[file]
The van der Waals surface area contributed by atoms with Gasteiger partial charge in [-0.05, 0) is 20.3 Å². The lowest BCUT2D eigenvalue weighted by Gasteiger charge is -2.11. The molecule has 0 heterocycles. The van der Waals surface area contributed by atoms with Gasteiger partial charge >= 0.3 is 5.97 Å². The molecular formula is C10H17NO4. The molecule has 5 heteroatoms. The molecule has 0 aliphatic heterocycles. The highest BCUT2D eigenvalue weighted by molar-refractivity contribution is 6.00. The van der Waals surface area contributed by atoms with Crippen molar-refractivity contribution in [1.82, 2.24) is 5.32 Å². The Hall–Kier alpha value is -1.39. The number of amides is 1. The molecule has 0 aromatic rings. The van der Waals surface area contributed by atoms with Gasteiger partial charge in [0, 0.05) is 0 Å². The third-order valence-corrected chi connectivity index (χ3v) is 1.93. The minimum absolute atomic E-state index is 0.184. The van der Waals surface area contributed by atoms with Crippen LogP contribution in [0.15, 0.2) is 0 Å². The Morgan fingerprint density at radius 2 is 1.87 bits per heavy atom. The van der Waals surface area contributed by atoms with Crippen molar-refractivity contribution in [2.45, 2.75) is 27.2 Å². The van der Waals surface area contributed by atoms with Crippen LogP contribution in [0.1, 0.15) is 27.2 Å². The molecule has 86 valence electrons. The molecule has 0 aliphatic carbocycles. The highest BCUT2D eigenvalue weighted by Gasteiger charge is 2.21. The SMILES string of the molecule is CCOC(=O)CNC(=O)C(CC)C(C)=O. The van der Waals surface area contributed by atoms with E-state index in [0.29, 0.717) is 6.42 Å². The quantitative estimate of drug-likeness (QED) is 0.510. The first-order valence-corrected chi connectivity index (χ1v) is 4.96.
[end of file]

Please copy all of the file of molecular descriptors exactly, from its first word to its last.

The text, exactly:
The van der Waals surface area contributed by atoms with Gasteiger partial charge in [-0.05, 0) is 20.3 Å². The lowest BCUT2D eigenvalue weighted by Gasteiger charge is -2.11. The molecule has 0 heterocycles. The van der Waals surface area contributed by atoms with Gasteiger partial charge >= 0.3 is 5.97 Å². The molecular formula is C10H17NO4. The molecule has 5 heteroatoms. The molecule has 0 aliphatic heterocycles. The highest BCUT2D eigenvalue weighted by molar-refractivity contribution is 6.00. The van der Waals surface area contributed by atoms with Crippen molar-refractivity contribution in [1.82, 2.24) is 5.32 Å². The Hall–Kier alpha value is -1.39. The number of amides is 1. The molecule has 0 aromatic rings. The van der Waals surface area contributed by atoms with Gasteiger partial charge in [0, 0.05) is 0 Å². The third-order valence-corrected chi connectivity index (χ3v) is 1.93. The minimum absolute atomic E-state index is 0.184. The van der Waals surface area contributed by atoms with Crippen LogP contribution in [0.15, 0.2) is 0 Å². The Morgan fingerprint density at radius 2 is 1.87 bits per heavy atom. The van der Waals surface area contributed by atoms with Crippen molar-refractivity contribution in [2.45, 2.75) is 27.2 Å². The van der Waals surface area contributed by atoms with Crippen LogP contribution in [0.1, 0.15) is 27.2 Å². The molecule has 86 valence electrons. The molecule has 0 aliphatic carbocycles. The highest BCUT2D eigenvalue weighted by Gasteiger charge is 2.21. The SMILES string of the molecule is CCOC(=O)CNC(=O)C(CC)C(C)=O. The van der Waals surface area contributed by atoms with E-state index in [0.29, 0.717) is 6.42 Å². The quantitative estimate of drug-likeness (QED) is 0.510. The first-order valence-corrected chi connectivity index (χ1v) is 4.96.